Category Archives: hw support

Cheap usb-ethernet adapter for MacOSX

I recently purchased a cheap usb-ethernet adapter for my Macbook Air for just 5 EUR.
The model name is KY-LANRD9700, it’s a usb 2.0 to ethernet 100Mbps adapter and it uses the AX88772 chipset.
The USB id is: 0x9700:0x0fe6

This chipset is fully supported under MacOSX. You can download the driver from ASIX website.

No need to spend 30 EUR on the official usb-ethernet adapter from Apple!

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Alpine x305s vs iTunes

I recently purchased a new headunit for my car audio entertainment. The choice fell on an Alpine x305s model.
It belongs to the “media receiver” category: it can play music files from USB drives and iPods, but not CDs. It has no moving mechanic parts and therefore it’s less likely to break with intense use.

I mostly use it with a 32GB Sandisk USB Cruzer blade drive formatted as FAT32.

It works just fine and browsing the directories is really fast, even when loading thousands of files on the USB drive (the Kendwood headunit that I bought back in 2006 was much slower).

The headunit can read both MP3 and M4A/MP4/AAC-LC files. I copied my whole iTunes Library on the USB drive and tried to play it on the Alpine X305s. Unfortunately for many files I got the infamous “Unsupported file format” error.
I decided to examine these files to find out what they have in common and discover a possible common cause for the problem. It turned out that all these files had an encoding bitrate greater than 320Kbps. I searched the headunit manual and indeed the max supported bitrate for M4A files is 320Kbps.

Apparently at least half of the albums that you can buy on iTunes have a bitrate greater than 320Kbps.

If you are not tech-savvy you might just want to convert these files to MP3 using iTunes and be done with it.

If you are a true audiophile and would like to keep the files in MP4/M4A format then keep on reading.
I put together a simple bash script that you can use on MacOSX/Linux/BSD to find and convert m4a files with a bitrate greater than 320Kbps to 320Kbps.
I assume that you have ffmpeg installed on your machine. It’s available in macports, apt, yum.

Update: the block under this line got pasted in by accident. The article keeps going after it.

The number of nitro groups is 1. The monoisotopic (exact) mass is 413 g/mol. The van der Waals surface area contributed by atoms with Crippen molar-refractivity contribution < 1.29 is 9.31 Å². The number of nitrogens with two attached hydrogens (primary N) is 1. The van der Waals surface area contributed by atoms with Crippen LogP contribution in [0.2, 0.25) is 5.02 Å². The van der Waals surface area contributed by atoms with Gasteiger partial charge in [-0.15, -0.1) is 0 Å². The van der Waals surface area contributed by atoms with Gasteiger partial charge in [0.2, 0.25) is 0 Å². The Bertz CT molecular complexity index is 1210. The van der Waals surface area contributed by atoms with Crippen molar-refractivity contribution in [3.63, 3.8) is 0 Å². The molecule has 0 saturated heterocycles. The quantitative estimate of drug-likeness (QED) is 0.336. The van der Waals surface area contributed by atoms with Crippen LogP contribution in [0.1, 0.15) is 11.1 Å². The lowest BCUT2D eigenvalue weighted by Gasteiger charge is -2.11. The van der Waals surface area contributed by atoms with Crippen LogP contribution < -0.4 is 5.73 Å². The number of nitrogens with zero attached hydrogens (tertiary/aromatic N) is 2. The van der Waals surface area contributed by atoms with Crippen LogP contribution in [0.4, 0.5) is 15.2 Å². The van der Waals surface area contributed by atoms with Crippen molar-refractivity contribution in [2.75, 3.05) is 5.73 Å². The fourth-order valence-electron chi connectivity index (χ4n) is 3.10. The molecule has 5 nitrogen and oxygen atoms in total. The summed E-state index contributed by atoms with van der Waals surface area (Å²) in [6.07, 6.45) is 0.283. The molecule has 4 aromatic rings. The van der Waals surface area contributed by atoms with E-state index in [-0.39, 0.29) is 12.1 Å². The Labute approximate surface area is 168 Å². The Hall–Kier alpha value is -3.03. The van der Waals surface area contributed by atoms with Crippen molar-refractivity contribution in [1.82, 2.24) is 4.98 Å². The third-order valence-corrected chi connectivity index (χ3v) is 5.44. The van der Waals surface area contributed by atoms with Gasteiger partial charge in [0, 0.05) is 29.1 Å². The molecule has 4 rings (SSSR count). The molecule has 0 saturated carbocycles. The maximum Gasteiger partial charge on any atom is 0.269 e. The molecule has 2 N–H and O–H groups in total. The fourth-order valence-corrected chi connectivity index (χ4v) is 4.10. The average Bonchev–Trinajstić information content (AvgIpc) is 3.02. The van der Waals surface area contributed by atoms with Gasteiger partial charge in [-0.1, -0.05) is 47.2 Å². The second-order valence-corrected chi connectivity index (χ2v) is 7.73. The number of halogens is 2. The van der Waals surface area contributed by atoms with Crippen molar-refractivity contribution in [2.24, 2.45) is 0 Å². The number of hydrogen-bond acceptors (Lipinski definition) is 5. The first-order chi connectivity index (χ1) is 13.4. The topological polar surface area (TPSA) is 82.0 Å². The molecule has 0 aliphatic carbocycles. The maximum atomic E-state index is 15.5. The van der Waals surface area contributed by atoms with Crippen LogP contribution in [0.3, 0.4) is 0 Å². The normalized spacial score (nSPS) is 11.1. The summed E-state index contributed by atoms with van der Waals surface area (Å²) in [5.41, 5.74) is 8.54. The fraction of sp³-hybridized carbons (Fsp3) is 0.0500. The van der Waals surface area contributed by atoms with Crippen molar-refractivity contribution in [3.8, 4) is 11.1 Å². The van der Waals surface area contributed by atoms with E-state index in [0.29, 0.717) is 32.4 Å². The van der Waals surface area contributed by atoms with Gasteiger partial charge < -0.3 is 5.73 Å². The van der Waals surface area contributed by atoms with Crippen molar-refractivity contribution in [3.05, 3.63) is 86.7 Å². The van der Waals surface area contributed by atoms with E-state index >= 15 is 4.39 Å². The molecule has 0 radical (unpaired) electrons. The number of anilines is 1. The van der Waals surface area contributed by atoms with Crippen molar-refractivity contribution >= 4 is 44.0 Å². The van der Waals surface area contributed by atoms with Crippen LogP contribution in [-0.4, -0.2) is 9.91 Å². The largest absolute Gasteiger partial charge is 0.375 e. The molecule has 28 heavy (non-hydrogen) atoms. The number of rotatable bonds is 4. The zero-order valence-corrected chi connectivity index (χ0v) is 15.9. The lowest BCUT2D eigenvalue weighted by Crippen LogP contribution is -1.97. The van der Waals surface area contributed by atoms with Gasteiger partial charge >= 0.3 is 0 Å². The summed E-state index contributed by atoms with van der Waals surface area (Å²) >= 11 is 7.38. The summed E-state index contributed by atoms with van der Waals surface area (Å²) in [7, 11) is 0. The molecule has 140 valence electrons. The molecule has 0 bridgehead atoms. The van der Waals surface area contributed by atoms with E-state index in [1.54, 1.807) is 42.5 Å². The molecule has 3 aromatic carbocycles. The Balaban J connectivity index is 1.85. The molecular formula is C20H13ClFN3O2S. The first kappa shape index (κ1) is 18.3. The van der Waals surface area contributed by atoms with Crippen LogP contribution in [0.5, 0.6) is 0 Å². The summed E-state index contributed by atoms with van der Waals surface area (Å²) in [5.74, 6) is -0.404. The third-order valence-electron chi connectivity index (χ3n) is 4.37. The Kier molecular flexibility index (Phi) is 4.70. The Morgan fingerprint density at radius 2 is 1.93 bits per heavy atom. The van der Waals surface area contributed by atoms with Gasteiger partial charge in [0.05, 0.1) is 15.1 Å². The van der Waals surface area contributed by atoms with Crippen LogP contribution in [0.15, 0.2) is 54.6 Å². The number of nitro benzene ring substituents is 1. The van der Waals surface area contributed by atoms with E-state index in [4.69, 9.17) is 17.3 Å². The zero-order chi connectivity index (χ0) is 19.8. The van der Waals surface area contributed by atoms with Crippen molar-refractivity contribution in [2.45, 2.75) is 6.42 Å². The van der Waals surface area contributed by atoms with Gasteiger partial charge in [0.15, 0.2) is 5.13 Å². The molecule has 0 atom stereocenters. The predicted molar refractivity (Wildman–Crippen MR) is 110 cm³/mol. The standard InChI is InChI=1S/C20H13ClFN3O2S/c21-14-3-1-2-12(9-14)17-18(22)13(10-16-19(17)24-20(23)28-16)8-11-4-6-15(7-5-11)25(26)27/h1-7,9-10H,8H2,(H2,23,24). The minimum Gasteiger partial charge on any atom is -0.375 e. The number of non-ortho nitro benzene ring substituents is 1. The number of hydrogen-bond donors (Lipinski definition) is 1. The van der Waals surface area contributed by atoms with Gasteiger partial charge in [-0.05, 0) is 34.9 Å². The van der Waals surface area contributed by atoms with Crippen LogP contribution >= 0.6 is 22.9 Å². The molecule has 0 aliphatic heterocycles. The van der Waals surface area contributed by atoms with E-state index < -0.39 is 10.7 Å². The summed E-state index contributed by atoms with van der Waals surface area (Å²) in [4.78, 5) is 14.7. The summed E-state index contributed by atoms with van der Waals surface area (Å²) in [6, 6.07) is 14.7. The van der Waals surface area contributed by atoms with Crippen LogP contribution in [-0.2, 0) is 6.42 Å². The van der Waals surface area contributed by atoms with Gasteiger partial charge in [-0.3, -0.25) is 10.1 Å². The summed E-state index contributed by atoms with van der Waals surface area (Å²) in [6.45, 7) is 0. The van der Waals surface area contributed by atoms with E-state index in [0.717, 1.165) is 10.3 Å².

#!/bin/bash
BASEDIR=$1
TEMPFILE=”$(mktemp /tmp/temp-XXXXXXX).m4a”

if ! [ -d “$BASEDIR” ]; then
echo Syntax: $0 /path
exit 1
fi

IFS=”

for i in $(find $BASEDIR -size +5M -type f -name ‘*.m4a’);do
IFS=” ”
BITRATE=$(ffmpeg -i “$i” 2>&1|grep Duration|grep bitrate|cut -d ‘ ‘ -f 8)
echo $i has bitrate $BITRATE
if [ “$BITRATE” -gt “320” ]; then
ffmpeg -v 5 -y -i “$i” -acodec libfaac -ac 2 -ab 320k \
-map_metadata 0 $TEMPFILE
mv $TEMPFILE “$i”
fi
#exit
done

I recommend working on a copy of your iTunes library and not the original files.
Depending on your installed version of ffmpeg, you might need to adjust the BITRATE= line to extract the value of the bitrate from “ffmpeg -i file.m4a” output.

After running the script against the m4a files on my USB thumb drive, I was able to play all the files on my x305s!

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Huawei E1750 3G USB modem on OpenWRT Kamikaze

I recently configured a Netgear WGT634U access point running OpenWRT Kamikaze 8.09.2 to use a HUAWEI E1750 3G modem.

The HUAWEI E1750 is sold under different names, some people report it as E220 or E1752. You should check in /proc/bus/usb/devices what is the vendor and product id of your 3G modem. You should see the following values:
vendor=0x12d1 product=0x1446

This howto should apply to all 3G USB modems with the same vendor and product id and any AP running OpenWRT Kamikaze 8.09.2.
Here is how I got the whole thing running:

1. Install the required kernel modules and utilities:


# opkg update
# opkg install kmod-usb-acm kmod-usb-core kmod-usb-ohci kmod-usb-serial comgt \
kmod-usb-serial-option kmod-usb-storage kmod-usb-uhci kmod-usb2 usb-modeswitch

2. Create or edit the file /etc/modules.d/60-usb-serial so that it only contains the following line:

usbserial vendor=0x12d1 product=0x1446

3. Create or edit the file/etc/usb_modeswitch.conf so that it looks as follows:

DefaultVendor= 0x12d1
DefaultProduct=0x1446
TargetVendor= 0x12d1
TargetProductList="1001,1406,140c,14ac"
CheckSuccess=20
MessageEndpoint=0×01
MessageContent="55534243123456780000000000000011060000000000000000000000000000"

4. Add the following section to /etc/config/network:

WARNING!!! Depending on the model of your 3G modem you may need to replace ttyUSB0 with ttyUSB1, ttyUSB2, etc. Check the output of “dmesg” to know which is the correct port. If you are unsure, find out by trial-and-error.

config 'interface' 'ppp0'
option 'ifname' 'ppp0'
option 'proto' '3g'
option 'device' '/dev/ttyUSB0'
option 'apn' 'YOURAPNHERE'
option 'pincode' 'YOURPINCODEHERE'

Replace YOURAPNHERE with the name of your APN (e.g. “tre.it” for H3G Italy) and YOURPINCODEHERE with the PIN code of your SIM.

WARNING!!! If you have disabled PIN code verification for your SIM, you can omit the pincode option but you’ll need to workaround a bug in /lib/network/3g.sh. Open /lib/network/3g.sh in your editor and comment out the following lines:

# PINCODE="$pincode" gcom -d "$device" -s /etc/gcom/setpin.gcom || {
# echo "$cfg(3g): Failed to set the PIN code."
# set_3g_led 0 0 0
# return 1
# }

5. Reboot your OpenWRT device.

6. Manually run the following commands and after a minute verify that your 3G connection is working:

usb_modeswitch
ifup ppp0

7. Add the following lines to the top of /etc/rc.local:

sleep 3
/usr/sbin/usb_modeswitch
sleep 3
/sbin/ifup ppp0

8. Log on the web interface of your OpenWRT device and click on Administration/Networks/Interfaces/ppp0 and add it to the WAN zone.

You may need to adjust the DNS settings manually.

Credits: Peter Andersson

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